Much of this is often on a volunteer basis, of course—with the Chesapeake Crimes series, neither the authors nor the editors receive monetary compensation, and proceeds benefit the chapter itself. But the other benefits maybe far outweigh the questions of royalties: in terms of a nice publication credit, good exposure, and a renewed sense of literary citizenship.

Thinking about the panel, I realized that over the last few weeks, I've been in the midst of a good bit of anthology news—and grateful for it.

Back at Bouchercon in mid-September, I was thrilled to accept the Anthony Award for Best Anthology on behalf of the contributors to Murder Under the Oaks: Bouchercon Anthology 2015, including my fellow SleuthSayers Robert Lopresti and B.K. Stevens as well as 19 other contributors: J.L. Abramo, J.D. Allen, Lori Armstrong, Rob Brunet, P.A. De Voe, Sean Doolittle, Tom Franklin, Toni Goodyear, Kristin Kisska, Robert Mangeot, Margaret Maron, Kathleen Mix, Britni Patterson, Karen Pullen, Ron Rash, Karen E. Salyer, Sarah Shaber, ZoĆ« Sharp, and Graham Wynd. (A good cause here too, with proceeds benefiting the Wake County Public Libraries in North Carolina, host of last year's Bouchercon.)

Then just this week, Malice Domestic announced the stories accepted for the upcoming anthology Murder Most Historical, and I was proud to have been a member of the selection committee there, along with Martin Edwards and Kathy Lynn Emerson. Contributors there include: John Betancourt, Susanna Calkins, Carla Coupe, Susan Daly, P.A. De Voe, Michael Dell, Carole Nelson Douglas, Martin Edwards, Kathy Lynn Emerson, Peter Hayes, Nancy Herriman, KB Inglee, Su Kopil, Vivian Lawry, Edith Maxwell, Catriona McPherson, Liz Milliron, Kathryn O'Sullivan, K.B. Owen, Valerie O Patterson, Keenan Powell, Mindy Quigley, Verena Rose, Shawn Reilly Simmons, Marcia Talley, Mark Thielman, Victoria Thompson, Charles Todd, Elaine Viets, and Georgia Wilson.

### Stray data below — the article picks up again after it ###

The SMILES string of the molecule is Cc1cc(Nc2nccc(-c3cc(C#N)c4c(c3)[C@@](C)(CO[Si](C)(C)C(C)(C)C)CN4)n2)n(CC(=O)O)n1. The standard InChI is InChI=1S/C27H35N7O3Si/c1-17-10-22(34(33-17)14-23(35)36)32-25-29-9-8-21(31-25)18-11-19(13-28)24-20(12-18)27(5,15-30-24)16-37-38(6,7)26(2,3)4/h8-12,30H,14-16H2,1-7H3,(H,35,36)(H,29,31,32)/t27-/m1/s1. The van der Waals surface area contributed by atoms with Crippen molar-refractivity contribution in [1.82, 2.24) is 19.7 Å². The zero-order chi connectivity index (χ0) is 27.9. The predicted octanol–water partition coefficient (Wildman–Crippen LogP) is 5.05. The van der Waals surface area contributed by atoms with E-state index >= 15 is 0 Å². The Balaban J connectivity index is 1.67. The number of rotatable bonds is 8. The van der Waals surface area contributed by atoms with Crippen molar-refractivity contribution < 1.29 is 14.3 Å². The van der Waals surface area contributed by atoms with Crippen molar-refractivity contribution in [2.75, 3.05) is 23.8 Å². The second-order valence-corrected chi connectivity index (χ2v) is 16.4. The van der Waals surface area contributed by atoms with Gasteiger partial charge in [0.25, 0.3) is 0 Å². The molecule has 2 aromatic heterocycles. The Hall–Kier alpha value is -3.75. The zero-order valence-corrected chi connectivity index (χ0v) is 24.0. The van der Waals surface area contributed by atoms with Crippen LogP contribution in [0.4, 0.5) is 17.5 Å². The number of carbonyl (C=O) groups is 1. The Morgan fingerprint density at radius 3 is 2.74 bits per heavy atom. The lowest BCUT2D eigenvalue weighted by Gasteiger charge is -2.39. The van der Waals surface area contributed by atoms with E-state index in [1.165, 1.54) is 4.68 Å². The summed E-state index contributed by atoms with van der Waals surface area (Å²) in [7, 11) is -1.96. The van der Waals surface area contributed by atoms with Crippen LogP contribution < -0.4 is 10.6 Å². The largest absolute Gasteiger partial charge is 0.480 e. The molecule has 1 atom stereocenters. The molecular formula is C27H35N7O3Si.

And early next week brings the publication of this year's Best American Mystery Stories anthology—a dream come true for me, since editors Elizabeth George and Otto Penzler have included in this latest edition my story "Rearview Mirror," the opening section of my book On the Road with Del & Louise: A Novel in Stories. Fellow SleuthSayer Robert Lopresti also has a story there—"Street of the Dead House"—and we're both in find company, alongside the likes of Megan Abbott, Stephen King, and Elmore Leonard, among many others. Can't wait to see the book myself!

And all this doesn't even begin to mention the anthologies that I picked up and perused at Bouchercon itself, including the new Bouchercon anthology Blood on the Bayou, the ultra-lush collection In Sunlight or in Shadow: Stories Inspired by the Paintings of Edward Hopper, and the just-released Sunshine Noir, in which "seventeen writers from around the globe tell of dark doings in sunny places."

Plenty to celebrate here, and plenty of good reading ahead too.



27 May 2016

Update: Raymond Queneau


By Art Taylor

As I've mentioned a few times before, I often start a writing session with a little bit of reading—most frequently from a writing guide of some kind, to ease me into thinking about craft. In a column earlier this year, near the start of the semester, I talked briefly about Raymond Queneau's Exercises in Style, which I had begun delving into a page or two a day. Here's what I wrote then: